‘Righteous Gems’ and ‘Succession’: Generational Wrath, Served Two Ways

Illustration by Thomas Levinson / The Daily Beast / Getty

What does a power-hungry father do when his miserable children begin to dream of taking over his billion-dollar empire? If you HeirLogan Roy’s, the answer is to play them together — but if you’re Eli Gemstone, the looming super-church leader at the heart of Righteous Gems, the answer might just be to snap your child’s thumb.

The similarities between these HBO cousins ​​are obvious from the get-go: Brian Cox and John Goodman both play imposing patriarchs, children who were raised to see their business as their own. The family and the family itself are inseparable. As a result, both men are now so stuck with dysfunctional parents and inability to work as a team that the idea of ​​handing over the reins seems as tempting as bankruptcy. Part 2 of Gemstone even went so far as to introduce us to “Grandaddy Roy,” who spent his last years battling dementia and urinary incontinence. Sound familiar?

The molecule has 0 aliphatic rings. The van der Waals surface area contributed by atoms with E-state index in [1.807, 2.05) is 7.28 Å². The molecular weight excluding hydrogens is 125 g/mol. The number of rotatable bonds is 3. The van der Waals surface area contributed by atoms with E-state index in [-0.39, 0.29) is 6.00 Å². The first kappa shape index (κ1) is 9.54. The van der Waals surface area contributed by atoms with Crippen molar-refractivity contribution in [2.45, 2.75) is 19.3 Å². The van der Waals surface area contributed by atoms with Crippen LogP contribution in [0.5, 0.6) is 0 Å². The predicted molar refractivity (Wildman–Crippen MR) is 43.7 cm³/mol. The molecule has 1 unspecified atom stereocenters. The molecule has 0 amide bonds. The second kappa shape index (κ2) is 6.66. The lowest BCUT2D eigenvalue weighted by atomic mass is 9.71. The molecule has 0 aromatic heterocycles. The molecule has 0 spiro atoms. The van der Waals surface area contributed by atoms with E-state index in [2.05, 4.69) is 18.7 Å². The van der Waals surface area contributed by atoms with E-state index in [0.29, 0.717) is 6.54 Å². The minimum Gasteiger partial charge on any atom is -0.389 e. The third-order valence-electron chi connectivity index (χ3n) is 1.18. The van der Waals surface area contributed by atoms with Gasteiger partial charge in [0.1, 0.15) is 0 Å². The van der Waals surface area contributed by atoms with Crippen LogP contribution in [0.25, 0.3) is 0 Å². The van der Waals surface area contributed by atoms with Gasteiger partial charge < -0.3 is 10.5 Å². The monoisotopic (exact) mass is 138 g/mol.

This series, broadcast continuously in Gemstone‘2019 premiere season, let’s make interesting puzzle pieces; they are two sides of the power struggle between generations going on in real life. The phrase “OK, boomer” doesn’t appear – it’s a symbol of growing discontent among younger generations and older people, who are seen as hoarding it all. richness and power.

Read more at The Daily Beast. ‘Righteous Gems’ and ‘Succession’: Generational Wrath, Served Two Ways


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